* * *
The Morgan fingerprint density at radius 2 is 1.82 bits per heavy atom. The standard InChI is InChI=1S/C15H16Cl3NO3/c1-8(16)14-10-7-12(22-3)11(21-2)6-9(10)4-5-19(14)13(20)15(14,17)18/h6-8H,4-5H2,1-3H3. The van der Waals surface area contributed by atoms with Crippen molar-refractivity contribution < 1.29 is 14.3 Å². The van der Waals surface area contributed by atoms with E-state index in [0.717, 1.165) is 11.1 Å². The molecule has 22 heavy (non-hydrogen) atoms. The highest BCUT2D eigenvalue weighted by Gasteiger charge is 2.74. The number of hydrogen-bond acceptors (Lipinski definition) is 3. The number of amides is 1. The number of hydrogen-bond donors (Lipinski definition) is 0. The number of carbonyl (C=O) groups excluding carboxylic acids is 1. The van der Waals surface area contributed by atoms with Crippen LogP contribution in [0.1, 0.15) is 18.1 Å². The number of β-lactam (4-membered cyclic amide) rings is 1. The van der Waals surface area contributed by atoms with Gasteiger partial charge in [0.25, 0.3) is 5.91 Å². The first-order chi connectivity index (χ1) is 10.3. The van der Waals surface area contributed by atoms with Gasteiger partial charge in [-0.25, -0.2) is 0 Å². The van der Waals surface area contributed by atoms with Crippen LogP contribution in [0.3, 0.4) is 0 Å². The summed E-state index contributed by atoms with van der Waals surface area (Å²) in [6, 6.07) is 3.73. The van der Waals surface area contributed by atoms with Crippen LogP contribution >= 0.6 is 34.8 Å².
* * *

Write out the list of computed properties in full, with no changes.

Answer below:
The Morgan fingerprint density at radius 2 is 1.82 bits per heavy atom. The standard InChI is InChI=1S/C15H16Cl3NO3/c1-8(16)14-10-7-12(22-3)11(21-2)6-9(10)4-5-19(14)13(20)15(14,17)18/h6-8H,4-5H2,1-3H3. The van der Waals surface area contributed by atoms with Crippen molar-refractivity contribution < 1.29 is 14.3 Å². The van der Waals surface area contributed by atoms with E-state index in [0.717, 1.165) is 11.1 Å². The molecule has 22 heavy (non-hydrogen) atoms. The highest BCUT2D eigenvalue weighted by Gasteiger charge is 2.74. The number of hydrogen-bond acceptors (Lipinski definition) is 3. The number of amides is 1. The number of hydrogen-bond donors (Lipinski definition) is 0. The number of carbonyl (C=O) groups excluding carboxylic acids is 1. The van der Waals surface area contributed by atoms with Crippen LogP contribution in [0.1, 0.15) is 18.1 Å². The number of β-lactam (4-membered cyclic amide) rings is 1. The van der Waals surface area contributed by atoms with Gasteiger partial charge in [0.25, 0.3) is 5.91 Å². The first-order chi connectivity index (χ1) is 10.3. The van der Waals surface area contributed by atoms with Gasteiger partial charge in [-0.25, -0.2) is 0 Å². The van der Waals surface area contributed by atoms with Crippen LogP contribution in [0.3, 0.4) is 0 Å². The summed E-state index contributed by atoms with van der Waals surface area (Å²) in [6, 6.07) is 3.73. The van der Waals surface area contributed by atoms with Crippen LogP contribution >= 0.6 is 34.8 Å².